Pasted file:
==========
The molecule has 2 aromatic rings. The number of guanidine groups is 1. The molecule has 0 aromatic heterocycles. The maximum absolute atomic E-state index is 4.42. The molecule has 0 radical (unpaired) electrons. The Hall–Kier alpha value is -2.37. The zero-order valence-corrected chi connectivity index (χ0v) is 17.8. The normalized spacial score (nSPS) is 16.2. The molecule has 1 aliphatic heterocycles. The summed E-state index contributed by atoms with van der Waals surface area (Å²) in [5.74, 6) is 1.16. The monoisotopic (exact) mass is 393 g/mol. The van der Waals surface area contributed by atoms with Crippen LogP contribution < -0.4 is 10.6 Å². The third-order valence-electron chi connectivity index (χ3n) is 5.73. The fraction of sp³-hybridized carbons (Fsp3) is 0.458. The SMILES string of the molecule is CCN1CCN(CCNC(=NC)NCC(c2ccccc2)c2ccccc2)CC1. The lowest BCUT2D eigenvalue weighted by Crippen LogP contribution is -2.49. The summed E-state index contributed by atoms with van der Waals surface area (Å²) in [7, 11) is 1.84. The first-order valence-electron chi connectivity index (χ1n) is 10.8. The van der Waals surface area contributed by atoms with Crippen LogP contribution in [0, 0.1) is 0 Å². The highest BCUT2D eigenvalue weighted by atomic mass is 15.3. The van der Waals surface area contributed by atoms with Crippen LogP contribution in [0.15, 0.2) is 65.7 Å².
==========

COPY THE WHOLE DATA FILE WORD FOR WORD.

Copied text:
The molecule has 2 aromatic rings. The number of guanidine groups is 1. The molecule has 0 aromatic heterocycles. The maximum absolute atomic E-state index is 4.42. The molecule has 0 radical (unpaired) electrons. The Hall–Kier alpha value is -2.37. The zero-order valence-corrected chi connectivity index (χ0v) is 17.8. The normalized spacial score (nSPS) is 16.2. The molecule has 1 aliphatic heterocycles. The summed E-state index contributed by atoms with van der Waals surface area (Å²) in [5.74, 6) is 1.16. The monoisotopic (exact) mass is 393 g/mol. The van der Waals surface area contributed by atoms with Crippen LogP contribution < -0.4 is 10.6 Å². The third-order valence-electron chi connectivity index (χ3n) is 5.73. The fraction of sp³-hybridized carbons (Fsp3) is 0.458. The SMILES string of the molecule is CCN1CCN(CCNC(=NC)NCC(c2ccccc2)c2ccccc2)CC1. The lowest BCUT2D eigenvalue weighted by Crippen LogP contribution is -2.49. The summed E-state index contributed by atoms with van der Waals surface area (Å²) in [7, 11) is 1.84. The first-order valence-electron chi connectivity index (χ1n) is 10.8. The van der Waals surface area contributed by atoms with Crippen LogP contribution in [0, 0.1) is 0 Å². The highest BCUT2D eigenvalue weighted by atomic mass is 15.3. The van der Waals surface area contributed by atoms with Crippen LogP contribution in [0.15, 0.2) is 65.7 Å².